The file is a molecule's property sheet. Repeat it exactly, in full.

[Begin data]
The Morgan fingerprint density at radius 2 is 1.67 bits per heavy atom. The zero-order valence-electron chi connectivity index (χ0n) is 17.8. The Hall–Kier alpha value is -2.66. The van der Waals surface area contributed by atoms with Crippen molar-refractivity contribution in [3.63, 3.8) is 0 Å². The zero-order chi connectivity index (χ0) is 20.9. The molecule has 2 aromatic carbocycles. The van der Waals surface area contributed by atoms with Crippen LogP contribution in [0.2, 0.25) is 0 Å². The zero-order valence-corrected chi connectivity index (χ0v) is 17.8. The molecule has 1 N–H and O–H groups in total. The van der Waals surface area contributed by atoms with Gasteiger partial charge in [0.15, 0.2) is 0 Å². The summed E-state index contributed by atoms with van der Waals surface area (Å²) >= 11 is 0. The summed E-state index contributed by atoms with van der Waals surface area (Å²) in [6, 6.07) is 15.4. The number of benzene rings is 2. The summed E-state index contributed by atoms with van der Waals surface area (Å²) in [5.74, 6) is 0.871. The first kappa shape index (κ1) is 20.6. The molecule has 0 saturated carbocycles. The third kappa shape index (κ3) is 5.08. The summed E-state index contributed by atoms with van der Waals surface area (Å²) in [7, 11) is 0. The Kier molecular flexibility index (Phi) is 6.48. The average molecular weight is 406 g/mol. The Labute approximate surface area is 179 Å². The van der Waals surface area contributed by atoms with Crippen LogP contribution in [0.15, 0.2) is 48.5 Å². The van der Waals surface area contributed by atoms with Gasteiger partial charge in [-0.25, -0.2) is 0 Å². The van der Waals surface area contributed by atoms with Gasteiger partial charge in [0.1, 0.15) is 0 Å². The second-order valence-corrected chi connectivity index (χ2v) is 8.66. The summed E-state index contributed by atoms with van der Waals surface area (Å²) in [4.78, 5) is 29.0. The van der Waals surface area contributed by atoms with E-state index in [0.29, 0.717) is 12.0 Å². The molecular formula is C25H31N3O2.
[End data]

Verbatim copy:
The Morgan fingerprint density at radius 2 is 1.67 bits per heavy atom. The zero-order valence-electron chi connectivity index (χ0n) is 17.8. The Hall–Kier alpha value is -2.66. The van der Waals surface area contributed by atoms with Crippen molar-refractivity contribution in [3.63, 3.8) is 0 Å². The zero-order chi connectivity index (χ0) is 20.9. The molecule has 2 aromatic carbocycles. The van der Waals surface area contributed by atoms with Crippen LogP contribution in [0.2, 0.25) is 0 Å². The zero-order valence-corrected chi connectivity index (χ0v) is 17.8. The molecule has 1 N–H and O–H groups in total. The van der Waals surface area contributed by atoms with Gasteiger partial charge in [0.15, 0.2) is 0 Å². The summed E-state index contributed by atoms with van der Waals surface area (Å²) >= 11 is 0. The summed E-state index contributed by atoms with van der Waals surface area (Å²) in [6, 6.07) is 15.4. The number of benzene rings is 2. The summed E-state index contributed by atoms with van der Waals surface area (Å²) in [5.74, 6) is 0.871. The first kappa shape index (κ1) is 20.6. The molecule has 0 saturated carbocycles. The third kappa shape index (κ3) is 5.08. The summed E-state index contributed by atoms with van der Waals surface area (Å²) in [7, 11) is 0. The Kier molecular flexibility index (Phi) is 6.48. The average molecular weight is 406 g/mol. The Labute approximate surface area is 179 Å². The van der Waals surface area contributed by atoms with Crippen LogP contribution in [0.15, 0.2) is 48.5 Å². The van der Waals surface area contributed by atoms with Gasteiger partial charge in [-0.25, -0.2) is 0 Å². The van der Waals surface area contributed by atoms with Gasteiger partial charge in [0.1, 0.15) is 0 Å². The second-order valence-corrected chi connectivity index (χ2v) is 8.66. The summed E-state index contributed by atoms with van der Waals surface area (Å²) in [4.78, 5) is 29.0. The van der Waals surface area contributed by atoms with E-state index in [0.29, 0.717) is 12.0 Å². The molecular formula is C25H31N3O2.